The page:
(Harry Kochat, BioNumerik Pharmaceuticals)
Clinical statisticians and experimentalists indeed suggested that most common cancers have considerable dependencies to variable level of heredity risk. In general, if there is a history of cancer in your family, you may have an increased chance of getting the disease. Five to ten percent of cancer cases are the results of altered genes that can be transmitted between generations Members of such families have a greater lifetime risk of developing cancer than the general public. Multiple cancers in one individual, cancer in more than one generation or in multiple members of a family, and early age of onset are some of the indicators of hereditary cancer. Most common cancers are suggested to have considerable dependencies to variable level of heredity risk. However the risk management of inherited cancers in human subjects is not fully understood due to its complexities. Some ethnic groups apparently develop immunity against certain specific cancers. For example, chronic lymphocytic leukemia is extremely rare among Asians; Ewing's sarcoma, skin cancers, and testicular cancer are very rare among African Americans.
New methods in molecular biology have been used to identify several human cancer genes and to reveal a new class of cancer genes, called tumor suppressor genes or antioncogenes. These genes normally function by inhibiting the development of cancer. However, when they are damaged they lose their protective effect and cancer arises with greater frequency. The first such inherited cancer susceptibility gene to be discovered was that for retinoblastoma (RB1), a malignant eye tumor which occurs in children.
Public awareness is a crucial factor in the case of hereditary cancers. Mismanagement of public information can be mentally lethal and painful. Such inaccurate information and unnecessary manipulations can cause significant impact to oneís life. Several accurate risk assessment and guidelines for such early detection is available today, since very few people actually have a hereditary cancer syndrome in their family.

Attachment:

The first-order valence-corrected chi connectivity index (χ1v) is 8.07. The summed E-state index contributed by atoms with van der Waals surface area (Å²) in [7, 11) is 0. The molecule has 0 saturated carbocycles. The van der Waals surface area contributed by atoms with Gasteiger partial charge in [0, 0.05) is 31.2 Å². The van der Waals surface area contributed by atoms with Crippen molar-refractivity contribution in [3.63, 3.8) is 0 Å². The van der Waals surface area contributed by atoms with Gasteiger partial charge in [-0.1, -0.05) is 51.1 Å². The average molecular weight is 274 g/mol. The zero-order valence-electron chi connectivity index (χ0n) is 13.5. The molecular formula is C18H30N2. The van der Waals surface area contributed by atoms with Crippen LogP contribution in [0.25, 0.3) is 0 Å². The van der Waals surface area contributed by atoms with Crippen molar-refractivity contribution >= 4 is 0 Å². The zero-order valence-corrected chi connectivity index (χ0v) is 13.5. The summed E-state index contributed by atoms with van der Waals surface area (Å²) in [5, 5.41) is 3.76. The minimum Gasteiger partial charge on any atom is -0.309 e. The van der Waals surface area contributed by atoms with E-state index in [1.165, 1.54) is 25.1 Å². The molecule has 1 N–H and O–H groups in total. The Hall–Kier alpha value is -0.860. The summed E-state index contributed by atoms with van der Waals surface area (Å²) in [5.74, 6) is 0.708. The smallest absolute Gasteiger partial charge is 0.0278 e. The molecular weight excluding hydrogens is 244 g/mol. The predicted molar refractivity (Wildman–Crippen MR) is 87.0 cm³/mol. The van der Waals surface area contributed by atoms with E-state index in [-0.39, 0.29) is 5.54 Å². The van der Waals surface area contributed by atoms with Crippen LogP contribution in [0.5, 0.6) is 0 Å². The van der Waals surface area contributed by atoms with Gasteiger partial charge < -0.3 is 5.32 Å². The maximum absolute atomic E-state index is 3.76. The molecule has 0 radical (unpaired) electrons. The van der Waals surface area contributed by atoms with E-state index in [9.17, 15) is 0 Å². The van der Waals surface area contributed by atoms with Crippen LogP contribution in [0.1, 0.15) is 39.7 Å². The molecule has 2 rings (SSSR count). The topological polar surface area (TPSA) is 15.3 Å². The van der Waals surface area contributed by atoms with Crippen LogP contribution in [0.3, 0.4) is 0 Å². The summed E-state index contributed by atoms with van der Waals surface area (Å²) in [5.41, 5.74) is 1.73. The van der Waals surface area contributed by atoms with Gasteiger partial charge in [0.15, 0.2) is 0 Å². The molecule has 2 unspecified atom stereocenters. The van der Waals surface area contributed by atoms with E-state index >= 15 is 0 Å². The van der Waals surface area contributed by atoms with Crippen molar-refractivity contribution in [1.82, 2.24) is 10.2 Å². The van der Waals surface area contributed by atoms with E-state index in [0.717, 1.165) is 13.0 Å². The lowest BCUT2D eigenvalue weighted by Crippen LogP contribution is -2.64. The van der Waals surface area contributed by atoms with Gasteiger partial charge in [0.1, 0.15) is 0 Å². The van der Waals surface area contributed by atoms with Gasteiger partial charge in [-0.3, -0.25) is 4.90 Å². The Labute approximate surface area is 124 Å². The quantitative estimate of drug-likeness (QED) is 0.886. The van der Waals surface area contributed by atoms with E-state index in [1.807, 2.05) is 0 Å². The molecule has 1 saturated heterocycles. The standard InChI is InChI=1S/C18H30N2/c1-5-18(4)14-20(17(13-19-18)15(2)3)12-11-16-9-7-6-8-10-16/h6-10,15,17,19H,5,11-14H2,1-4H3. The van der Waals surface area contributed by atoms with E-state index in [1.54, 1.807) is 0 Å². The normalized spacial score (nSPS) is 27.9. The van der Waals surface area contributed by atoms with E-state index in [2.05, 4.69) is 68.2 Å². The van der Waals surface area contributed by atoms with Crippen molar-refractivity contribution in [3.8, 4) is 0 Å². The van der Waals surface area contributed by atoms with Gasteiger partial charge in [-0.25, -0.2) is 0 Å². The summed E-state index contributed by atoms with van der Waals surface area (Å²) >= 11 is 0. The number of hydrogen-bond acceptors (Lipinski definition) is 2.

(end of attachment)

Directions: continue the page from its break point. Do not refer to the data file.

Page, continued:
What are genes?
Genes are packages of genetic information that dictate how we grow physically and which one of the human behavior should supercede and how each cells of our body will function. Each gene determines a specific characteristic about us. Each person has two copies of about 100,000 genes. Sometimes a change occurs in a gene, which stops the gene from working properly. Such a change is called a mutation. If a person has a mutation in a cancer gene, then that gene does not work properly and there is a higher chance of developing cancer.
In several cases, inheritance of a gene which can lead to the development of cancer can be determined by individual DNA testing. In addition to the conventional DNA testing and PCR mapping more advanced genetic testing protocols are also available in this modern era. Since genetic information can be a delicate issue, you will be offered education and counseling about the benefits, possible risks and limitations of testing to help you decide whether to be tested. Due to the intensity of information concealed in genetic and DNA assay, all the information recorded will be kept confidential and any release of such information is restricted to a prior written consent of the person who is tested or the personís beneficiary.
Advantageous of genetic testing include:
When do we suspect cancer is hereditary?
The risk of hereditary cancer is significant when close family members have the same type of cancer on the same side of the family these cancers are seen in a number of generations and often these cancers are diagnosed at a young age more than one type of cancer occurs independently in the same person cancer occurs in the less commonly affected sex (e.g. breast cancer in men) .
Will cancer always develop if a person carries a mutated gene?
We get our genetic information from both of our parents. Everyone is born with two copies of each gene. One copy comes from the mother, the other from the father. If a person carries a mutation in one of their cancer genes, they will have a 50% chance of passing the mutated gene to each child. Not all persons with a mutation in a cancer gene will develop cancer. There are many factors that may influence whether a person develops cancer. If a person has a mutation in a cancer gene, they will have an increased chance of developing hereditary cancer.
Cancers linked to a single inherited genetic abnormality include:
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